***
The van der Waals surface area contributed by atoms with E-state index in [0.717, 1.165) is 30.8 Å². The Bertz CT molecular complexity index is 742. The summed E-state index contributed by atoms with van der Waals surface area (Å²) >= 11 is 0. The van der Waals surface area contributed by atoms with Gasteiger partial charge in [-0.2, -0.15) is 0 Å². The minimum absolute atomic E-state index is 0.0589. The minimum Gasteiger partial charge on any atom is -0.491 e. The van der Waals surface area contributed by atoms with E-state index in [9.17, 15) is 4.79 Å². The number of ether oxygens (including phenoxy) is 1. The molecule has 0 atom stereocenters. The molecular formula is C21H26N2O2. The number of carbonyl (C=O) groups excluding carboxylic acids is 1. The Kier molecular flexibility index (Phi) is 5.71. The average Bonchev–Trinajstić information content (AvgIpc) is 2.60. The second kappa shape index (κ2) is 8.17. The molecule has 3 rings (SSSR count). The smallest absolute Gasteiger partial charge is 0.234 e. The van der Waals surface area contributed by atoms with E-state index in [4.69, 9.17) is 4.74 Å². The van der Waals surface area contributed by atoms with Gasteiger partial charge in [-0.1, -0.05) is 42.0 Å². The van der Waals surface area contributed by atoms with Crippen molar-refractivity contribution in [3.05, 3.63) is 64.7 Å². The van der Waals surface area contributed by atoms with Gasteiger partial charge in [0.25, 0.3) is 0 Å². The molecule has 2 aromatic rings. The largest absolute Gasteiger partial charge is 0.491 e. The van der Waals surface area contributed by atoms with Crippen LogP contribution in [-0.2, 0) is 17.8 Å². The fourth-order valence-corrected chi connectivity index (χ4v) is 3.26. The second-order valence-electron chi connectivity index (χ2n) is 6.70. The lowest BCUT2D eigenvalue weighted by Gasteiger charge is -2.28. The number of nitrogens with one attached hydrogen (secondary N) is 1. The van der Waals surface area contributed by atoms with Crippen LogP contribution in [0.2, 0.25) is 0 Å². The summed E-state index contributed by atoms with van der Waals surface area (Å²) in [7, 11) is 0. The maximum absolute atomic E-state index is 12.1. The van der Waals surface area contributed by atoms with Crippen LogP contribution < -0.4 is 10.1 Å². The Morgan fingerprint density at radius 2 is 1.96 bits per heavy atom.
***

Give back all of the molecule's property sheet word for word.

The van der Waals surface area contributed by atoms with E-state index in [0.717, 1.165) is 30.8 Å². The Bertz CT molecular complexity index is 742. The summed E-state index contributed by atoms with van der Waals surface area (Å²) >= 11 is 0. The van der Waals surface area contributed by atoms with Gasteiger partial charge in [-0.2, -0.15) is 0 Å². The minimum absolute atomic E-state index is 0.0589. The minimum Gasteiger partial charge on any atom is -0.491 e. The van der Waals surface area contributed by atoms with E-state index in [9.17, 15) is 4.79 Å². The number of ether oxygens (including phenoxy) is 1. The molecule has 0 atom stereocenters. The molecular formula is C21H26N2O2. The number of carbonyl (C=O) groups excluding carboxylic acids is 1. The Kier molecular flexibility index (Phi) is 5.71. The average Bonchev–Trinajstić information content (AvgIpc) is 2.60. The second kappa shape index (κ2) is 8.17. The molecule has 3 rings (SSSR count). The smallest absolute Gasteiger partial charge is 0.234 e. The van der Waals surface area contributed by atoms with E-state index in [4.69, 9.17) is 4.74 Å². The van der Waals surface area contributed by atoms with Gasteiger partial charge in [-0.1, -0.05) is 42.0 Å². The van der Waals surface area contributed by atoms with Crippen molar-refractivity contribution in [3.05, 3.63) is 64.7 Å². The van der Waals surface area contributed by atoms with Gasteiger partial charge in [0.25, 0.3) is 0 Å². The molecule has 2 aromatic rings. The largest absolute Gasteiger partial charge is 0.491 e. The van der Waals surface area contributed by atoms with Crippen LogP contribution in [-0.2, 0) is 17.8 Å². The fourth-order valence-corrected chi connectivity index (χ4v) is 3.26. The second-order valence-electron chi connectivity index (χ2n) is 6.70. The lowest BCUT2D eigenvalue weighted by Gasteiger charge is -2.28. The number of nitrogens with one attached hydrogen (secondary N) is 1. The van der Waals surface area contributed by atoms with Crippen LogP contribution in [0.2, 0.25) is 0 Å². The summed E-state index contributed by atoms with van der Waals surface area (Å²) in [7, 11) is 0. The maximum absolute atomic E-state index is 12.1. The van der Waals surface area contributed by atoms with Crippen LogP contribution < -0.4 is 10.1 Å². The Morgan fingerprint density at radius 2 is 1.96 bits per heavy atom.